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-   -   How to make a custom floor transition (http://www.diychatroom.com/f5/how-make-custom-floor-transition-125046/)

chuckp27 11-29-2011 10:19 PM

How to make a custom floor transition
 
I have laid new travertine in my kitchen and it butts up against the hardwood floor in the other parts of the house. The kitchen flooring is now 1 1/4" higher than the hardwood floor. I've checked a lot of places and it seems 3/4" or smaller is the standard size for transitions and reducers. So, my question is, do i have to make my own or is there a product out there that could work for me? If I have to make my own, does anyone have some tips on what to use and how to make it? I would imagine I need to find a 2x2 or something, but it needs to be nice, and not rough stock, and then cut it at a 45 degree angle to make a ramp? I need some advice, I'm running into lots of roadblocks and don't know what to do. Thanks!

wrangler 11-30-2011 05:37 AM

If you have a table saw or access to one you can mill a piece of hardwood, I would suggest oak for strength, to any dimension you want. The big box stores can sell you a piece of 2x2 oak that would work. Of course 2x2 will actually be 1 1/2 x 1 1/2 so you will first need to set your saw blade to 1 1/4" wide. Run your block through, turn it 90 degrees amd run it again, and you now have a piece 1 1/4 x 1 1/4. Depending on your where your transition meets the other floor you might not need to do the second cut and leave it at 1 1/2 x 1 1/4. Then you can set the blade to 45 degrees to ease the edge. I would not cut the 45 the entire depth (from 1 1/4 down to 0) but so that it only takes off 3/4 x 3/4, leaving 1/2" at both the hardwood floor and where it meets the tile to prevent chipping or breaking. Sand, stain and nail it down!

chuckp27 11-30-2011 11:46 AM

Quote:

Originally Posted by wrangler (Post 781949)
The big box stores can sell you a piece of 2x2 oak that would work.

I can't seem to find anything nice that's a 2x2 or 4x4 that I could cut down at the local home depot or lowes. Am I missing it, or is there another store that would have some nice oak this size? That's part of my problem; I can't seem to find any good stock that I could use.

Arkitexas 11-30-2011 12:06 PM

Lowes
2x2x3 oak (1.5" x 1.5" x 36")
item 8338
model 08835

wrangler 11-30-2011 03:40 PM

Its with the project wood, near the other oal and clear pine

Bud Cline 11-30-2011 03:50 PM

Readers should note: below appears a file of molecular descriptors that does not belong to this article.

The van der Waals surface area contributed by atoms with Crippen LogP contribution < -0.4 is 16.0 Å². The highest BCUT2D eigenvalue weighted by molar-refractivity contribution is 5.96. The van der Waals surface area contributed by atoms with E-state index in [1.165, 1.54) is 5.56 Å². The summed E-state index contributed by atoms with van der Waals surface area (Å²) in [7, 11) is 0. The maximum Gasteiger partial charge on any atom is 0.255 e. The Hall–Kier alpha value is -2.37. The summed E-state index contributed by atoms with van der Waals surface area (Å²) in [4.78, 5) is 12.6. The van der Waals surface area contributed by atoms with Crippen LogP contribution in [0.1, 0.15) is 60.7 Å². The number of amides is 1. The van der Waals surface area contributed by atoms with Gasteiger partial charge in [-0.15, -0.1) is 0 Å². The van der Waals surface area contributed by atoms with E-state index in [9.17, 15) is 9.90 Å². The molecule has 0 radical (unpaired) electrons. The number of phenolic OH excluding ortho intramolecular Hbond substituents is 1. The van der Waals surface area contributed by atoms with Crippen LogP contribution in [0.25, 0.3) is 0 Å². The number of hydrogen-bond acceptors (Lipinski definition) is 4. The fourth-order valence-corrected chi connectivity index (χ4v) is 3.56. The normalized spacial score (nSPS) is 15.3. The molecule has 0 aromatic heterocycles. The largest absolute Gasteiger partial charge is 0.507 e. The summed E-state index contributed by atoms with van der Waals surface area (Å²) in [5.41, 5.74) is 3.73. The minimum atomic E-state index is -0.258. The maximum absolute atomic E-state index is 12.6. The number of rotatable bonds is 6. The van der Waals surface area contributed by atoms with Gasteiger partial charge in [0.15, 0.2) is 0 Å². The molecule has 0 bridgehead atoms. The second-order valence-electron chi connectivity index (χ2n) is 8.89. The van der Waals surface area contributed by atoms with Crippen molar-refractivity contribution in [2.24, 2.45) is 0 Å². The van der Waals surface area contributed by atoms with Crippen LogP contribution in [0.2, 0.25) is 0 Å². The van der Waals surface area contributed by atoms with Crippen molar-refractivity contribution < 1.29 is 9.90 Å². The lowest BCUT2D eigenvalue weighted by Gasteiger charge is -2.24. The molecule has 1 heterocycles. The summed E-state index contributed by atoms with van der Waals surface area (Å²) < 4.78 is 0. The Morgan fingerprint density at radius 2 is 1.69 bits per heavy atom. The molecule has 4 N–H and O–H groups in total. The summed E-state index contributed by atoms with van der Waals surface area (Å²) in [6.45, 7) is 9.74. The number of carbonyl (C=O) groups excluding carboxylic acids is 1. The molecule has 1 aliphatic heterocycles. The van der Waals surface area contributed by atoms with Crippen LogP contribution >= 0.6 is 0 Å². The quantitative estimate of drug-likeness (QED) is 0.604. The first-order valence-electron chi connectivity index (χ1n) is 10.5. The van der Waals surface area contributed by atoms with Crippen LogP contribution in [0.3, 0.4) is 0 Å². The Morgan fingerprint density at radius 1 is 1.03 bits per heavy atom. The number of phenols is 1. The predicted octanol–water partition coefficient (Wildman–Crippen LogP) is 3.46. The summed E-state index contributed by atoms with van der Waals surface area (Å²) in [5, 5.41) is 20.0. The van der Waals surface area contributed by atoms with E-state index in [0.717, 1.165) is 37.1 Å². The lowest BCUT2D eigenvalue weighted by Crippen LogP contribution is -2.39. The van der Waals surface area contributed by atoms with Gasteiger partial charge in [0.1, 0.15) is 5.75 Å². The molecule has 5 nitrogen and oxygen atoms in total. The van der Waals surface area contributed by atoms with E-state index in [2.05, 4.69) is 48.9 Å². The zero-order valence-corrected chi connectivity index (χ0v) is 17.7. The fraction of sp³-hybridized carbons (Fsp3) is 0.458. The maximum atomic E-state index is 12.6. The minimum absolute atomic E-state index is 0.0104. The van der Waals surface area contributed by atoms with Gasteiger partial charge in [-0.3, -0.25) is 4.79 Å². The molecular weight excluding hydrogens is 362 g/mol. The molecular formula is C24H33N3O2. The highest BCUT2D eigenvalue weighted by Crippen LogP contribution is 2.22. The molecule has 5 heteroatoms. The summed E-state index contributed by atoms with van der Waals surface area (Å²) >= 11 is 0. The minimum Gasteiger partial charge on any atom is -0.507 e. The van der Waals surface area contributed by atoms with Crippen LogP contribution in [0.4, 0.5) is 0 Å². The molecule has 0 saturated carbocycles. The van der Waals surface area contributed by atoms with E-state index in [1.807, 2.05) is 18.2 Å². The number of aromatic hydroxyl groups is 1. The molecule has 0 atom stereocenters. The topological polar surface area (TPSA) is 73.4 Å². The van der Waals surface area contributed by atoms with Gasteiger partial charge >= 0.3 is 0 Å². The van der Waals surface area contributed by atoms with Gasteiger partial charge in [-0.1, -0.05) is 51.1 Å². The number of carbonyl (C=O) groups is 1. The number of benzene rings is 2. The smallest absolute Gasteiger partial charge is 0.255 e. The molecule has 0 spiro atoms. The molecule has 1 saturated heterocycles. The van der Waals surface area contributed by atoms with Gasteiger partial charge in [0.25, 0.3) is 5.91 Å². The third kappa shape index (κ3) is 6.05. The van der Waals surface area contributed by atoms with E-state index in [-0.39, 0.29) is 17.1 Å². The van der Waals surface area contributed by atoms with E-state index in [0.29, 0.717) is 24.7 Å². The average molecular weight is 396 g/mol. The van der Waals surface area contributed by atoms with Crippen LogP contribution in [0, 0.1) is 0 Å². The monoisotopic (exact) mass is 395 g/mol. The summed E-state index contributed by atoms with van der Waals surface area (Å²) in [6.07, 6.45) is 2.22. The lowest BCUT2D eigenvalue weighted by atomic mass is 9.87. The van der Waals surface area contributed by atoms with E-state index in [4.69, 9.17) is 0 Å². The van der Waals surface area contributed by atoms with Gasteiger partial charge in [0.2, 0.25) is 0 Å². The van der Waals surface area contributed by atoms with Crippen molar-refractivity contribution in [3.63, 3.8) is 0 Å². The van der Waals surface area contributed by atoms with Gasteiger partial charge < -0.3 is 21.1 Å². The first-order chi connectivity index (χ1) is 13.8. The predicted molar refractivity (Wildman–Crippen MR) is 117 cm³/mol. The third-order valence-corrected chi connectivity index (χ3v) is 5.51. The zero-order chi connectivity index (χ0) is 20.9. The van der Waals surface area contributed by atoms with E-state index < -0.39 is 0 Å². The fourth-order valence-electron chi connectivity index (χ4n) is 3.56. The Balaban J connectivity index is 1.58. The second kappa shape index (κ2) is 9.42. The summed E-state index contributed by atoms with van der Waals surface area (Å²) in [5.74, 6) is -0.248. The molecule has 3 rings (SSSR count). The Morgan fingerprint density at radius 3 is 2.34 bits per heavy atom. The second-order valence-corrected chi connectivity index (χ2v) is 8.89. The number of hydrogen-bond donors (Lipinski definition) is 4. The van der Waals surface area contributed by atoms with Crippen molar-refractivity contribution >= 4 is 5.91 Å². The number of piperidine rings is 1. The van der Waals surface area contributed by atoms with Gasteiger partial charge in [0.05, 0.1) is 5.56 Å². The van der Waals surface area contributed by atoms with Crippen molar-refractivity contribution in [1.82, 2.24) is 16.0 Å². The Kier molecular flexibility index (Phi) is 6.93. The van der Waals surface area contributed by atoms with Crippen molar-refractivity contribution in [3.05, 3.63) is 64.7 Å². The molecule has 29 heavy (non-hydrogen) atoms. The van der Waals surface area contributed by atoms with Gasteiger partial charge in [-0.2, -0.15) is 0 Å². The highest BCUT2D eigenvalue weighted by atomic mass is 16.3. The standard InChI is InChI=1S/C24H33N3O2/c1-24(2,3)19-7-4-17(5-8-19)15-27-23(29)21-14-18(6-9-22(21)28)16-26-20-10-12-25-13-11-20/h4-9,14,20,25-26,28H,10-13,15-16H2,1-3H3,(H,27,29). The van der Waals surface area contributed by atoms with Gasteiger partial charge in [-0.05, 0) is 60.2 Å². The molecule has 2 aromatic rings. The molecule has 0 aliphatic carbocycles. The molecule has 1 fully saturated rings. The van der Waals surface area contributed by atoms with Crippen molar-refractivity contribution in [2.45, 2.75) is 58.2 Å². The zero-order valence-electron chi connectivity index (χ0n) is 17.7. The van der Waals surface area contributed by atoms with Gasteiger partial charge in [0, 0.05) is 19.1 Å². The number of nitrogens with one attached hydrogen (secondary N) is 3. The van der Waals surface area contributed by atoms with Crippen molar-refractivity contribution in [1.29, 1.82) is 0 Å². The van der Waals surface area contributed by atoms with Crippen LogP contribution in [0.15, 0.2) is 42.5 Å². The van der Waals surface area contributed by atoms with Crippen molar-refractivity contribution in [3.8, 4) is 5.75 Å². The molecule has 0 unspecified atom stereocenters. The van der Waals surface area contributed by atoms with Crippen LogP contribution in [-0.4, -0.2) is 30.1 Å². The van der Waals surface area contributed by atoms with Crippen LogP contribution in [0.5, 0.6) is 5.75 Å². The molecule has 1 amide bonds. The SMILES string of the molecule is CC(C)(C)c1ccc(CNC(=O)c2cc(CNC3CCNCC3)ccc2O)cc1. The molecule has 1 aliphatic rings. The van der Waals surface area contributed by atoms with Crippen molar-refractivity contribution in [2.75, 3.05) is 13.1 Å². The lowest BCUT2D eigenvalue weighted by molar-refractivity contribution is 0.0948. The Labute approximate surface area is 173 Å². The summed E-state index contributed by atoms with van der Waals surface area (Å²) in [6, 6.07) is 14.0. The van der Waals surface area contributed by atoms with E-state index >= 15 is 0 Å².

Maybe you should give this a little more thought. If you are going to cut a piece at a 45 degree angle for a transition you just as well not waste your money and time. Forty-five degrees would be every bit the tripper that having nothing there would be.

A piece of stock 2" X 2" also isn't the thing to do. You are trying to abbreviate this thing too much. Typically transitions of this height would be about four inches wide in my experience. Only the low cost floating floors use transitions that are only around two inches.

A wider piece would give you a softer slope opportunity.

You can buy five-quarter oak in different widths and make whatever you want.

What have I done 11-30-2011 04:25 PM

i agree with bud.. carry it out 3-4" to make a smoother transition..

chuckp27 12-01-2011 11:16 PM

Quote:

Originally Posted by Arkitexas (Post 782281)
Lowes
2x2x3 oak (1.5" x 1.5" x 36")
item 8338
model 08835

i did find this, thanks. i wish it were longer, in my case, i'm going to have to use a couple next to each other and i'm not thrilled about the seam. i'm going to try a test one this weekend.

chuckp27 12-01-2011 11:18 PM

Quote:

Originally Posted by Bud Cline (Post 782475)
You can buy five-quarter oak in different widths and make whatever you want.

Thanks, good thoughts. What do you have in mind, could you point me to the right wood at lowes or home depot online, like the one referenced above? That helped me a lot. Thanks!

Bud Cline 12-02-2011 10:48 AM

Quote:

could you point me to the right wood at lowes or home depot online,
You just may have to buck up and tighten your belt, expand your thinking, and open your wallet and do something you have never done before, it will be a life-changing experience for you I know but some of life's traumas just can't always be avoided...

You may have to visit a real lumber yard.:eek:


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